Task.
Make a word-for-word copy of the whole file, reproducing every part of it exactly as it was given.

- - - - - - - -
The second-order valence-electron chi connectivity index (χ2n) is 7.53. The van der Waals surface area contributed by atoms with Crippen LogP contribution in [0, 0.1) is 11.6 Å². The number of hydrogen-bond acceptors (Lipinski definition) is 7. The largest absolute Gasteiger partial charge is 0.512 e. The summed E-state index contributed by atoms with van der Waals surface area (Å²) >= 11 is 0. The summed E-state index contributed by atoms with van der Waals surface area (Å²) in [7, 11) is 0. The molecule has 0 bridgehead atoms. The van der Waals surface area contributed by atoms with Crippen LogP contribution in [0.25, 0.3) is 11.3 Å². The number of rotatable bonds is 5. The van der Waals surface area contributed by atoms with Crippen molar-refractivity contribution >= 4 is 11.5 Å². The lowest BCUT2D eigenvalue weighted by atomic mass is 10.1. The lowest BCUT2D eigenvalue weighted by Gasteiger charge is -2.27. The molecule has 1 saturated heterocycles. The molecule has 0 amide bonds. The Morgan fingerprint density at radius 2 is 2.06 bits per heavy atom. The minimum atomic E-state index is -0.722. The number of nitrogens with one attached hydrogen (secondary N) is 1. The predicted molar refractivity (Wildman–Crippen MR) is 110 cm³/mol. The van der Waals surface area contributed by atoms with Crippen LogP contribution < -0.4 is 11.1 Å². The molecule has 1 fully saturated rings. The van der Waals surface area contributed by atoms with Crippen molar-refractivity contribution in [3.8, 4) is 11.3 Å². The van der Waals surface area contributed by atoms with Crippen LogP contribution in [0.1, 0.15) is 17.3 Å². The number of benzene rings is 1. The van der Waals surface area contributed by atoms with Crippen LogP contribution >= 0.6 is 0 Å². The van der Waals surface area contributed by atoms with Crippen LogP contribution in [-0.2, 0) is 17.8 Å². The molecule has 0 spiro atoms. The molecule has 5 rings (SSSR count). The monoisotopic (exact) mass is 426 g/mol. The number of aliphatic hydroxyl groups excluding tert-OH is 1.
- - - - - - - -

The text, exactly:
The second-order valence-electron chi connectivity index (χ2n) is 7.53. The van der Waals surface area contributed by atoms with Crippen LogP contribution in [0, 0.1) is 11.6 Å². The number of hydrogen-bond acceptors (Lipinski definition) is 7. The largest absolute Gasteiger partial charge is 0.512 e. The summed E-state index contributed by atoms with van der Waals surface area (Å²) >= 11 is 0. The summed E-state index contributed by atoms with van der Waals surface area (Å²) in [7, 11) is 0. The molecule has 0 bridgehead atoms. The van der Waals surface area contributed by atoms with Crippen LogP contribution in [0.25, 0.3) is 11.3 Å². The number of rotatable bonds is 5. The van der Waals surface area contributed by atoms with Crippen molar-refractivity contribution >= 4 is 11.5 Å². The lowest BCUT2D eigenvalue weighted by atomic mass is 10.1. The lowest BCUT2D eigenvalue weighted by Gasteiger charge is -2.27. The molecule has 1 saturated heterocycles. The molecule has 0 amide bonds. The Morgan fingerprint density at radius 2 is 2.06 bits per heavy atom. The minimum atomic E-state index is -0.722. The number of nitrogens with one attached hydrogen (secondary N) is 1. The predicted molar refractivity (Wildman–Crippen MR) is 110 cm³/mol. The van der Waals surface area contributed by atoms with Crippen LogP contribution < -0.4 is 11.1 Å². The molecule has 1 fully saturated rings. The van der Waals surface area contributed by atoms with Crippen molar-refractivity contribution in [3.8, 4) is 11.3 Å². The van der Waals surface area contributed by atoms with Crippen LogP contribution in [0.1, 0.15) is 17.3 Å². The number of benzene rings is 1. The van der Waals surface area contributed by atoms with Crippen LogP contribution >= 0.6 is 0 Å². The van der Waals surface area contributed by atoms with Crippen LogP contribution in [-0.2, 0) is 17.8 Å². The molecule has 0 spiro atoms. The molecule has 5 rings (SSSR count). The monoisotopic (exact) mass is 426 g/mol. The number of aliphatic hydroxyl groups excluding tert-OH is 1.